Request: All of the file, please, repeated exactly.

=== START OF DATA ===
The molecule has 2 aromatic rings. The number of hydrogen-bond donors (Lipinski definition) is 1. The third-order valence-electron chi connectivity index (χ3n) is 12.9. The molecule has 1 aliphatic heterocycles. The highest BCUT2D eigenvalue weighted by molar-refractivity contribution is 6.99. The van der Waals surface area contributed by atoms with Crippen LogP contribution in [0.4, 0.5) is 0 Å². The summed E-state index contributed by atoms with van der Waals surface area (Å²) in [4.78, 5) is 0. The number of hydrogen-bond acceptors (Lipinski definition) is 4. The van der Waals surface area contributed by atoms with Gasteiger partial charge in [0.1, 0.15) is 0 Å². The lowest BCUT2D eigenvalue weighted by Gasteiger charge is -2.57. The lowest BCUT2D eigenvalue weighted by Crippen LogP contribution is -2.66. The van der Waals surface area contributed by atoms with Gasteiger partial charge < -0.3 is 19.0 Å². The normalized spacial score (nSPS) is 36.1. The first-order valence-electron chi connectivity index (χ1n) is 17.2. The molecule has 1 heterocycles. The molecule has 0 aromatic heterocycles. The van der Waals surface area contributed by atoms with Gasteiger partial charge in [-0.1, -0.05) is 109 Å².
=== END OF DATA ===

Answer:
The molecule has 2 aromatic rings. The number of hydrogen-bond donors (Lipinski definition) is 1. The third-order valence-electron chi connectivity index (χ3n) is 12.9. The molecule has 1 aliphatic heterocycles. The highest BCUT2D eigenvalue weighted by molar-refractivity contribution is 6.99. The van der Waals surface area contributed by atoms with Crippen LogP contribution in [0.4, 0.5) is 0 Å². The summed E-state index contributed by atoms with van der Waals surface area (Å²) in [4.78, 5) is 0. The number of hydrogen-bond acceptors (Lipinski definition) is 4. The van der Waals surface area contributed by atoms with Gasteiger partial charge in [0.1, 0.15) is 0 Å². The lowest BCUT2D eigenvalue weighted by Gasteiger charge is -2.57. The lowest BCUT2D eigenvalue weighted by Crippen LogP contribution is -2.66. The van der Waals surface area contributed by atoms with Gasteiger partial charge < -0.3 is 19.0 Å². The normalized spacial score (nSPS) is 36.1. The first-order valence-electron chi connectivity index (χ1n) is 17.2. The molecule has 1 heterocycles. The molecule has 0 aromatic heterocycles. The van der Waals surface area contributed by atoms with Gasteiger partial charge in [-0.1, -0.05) is 109 Å².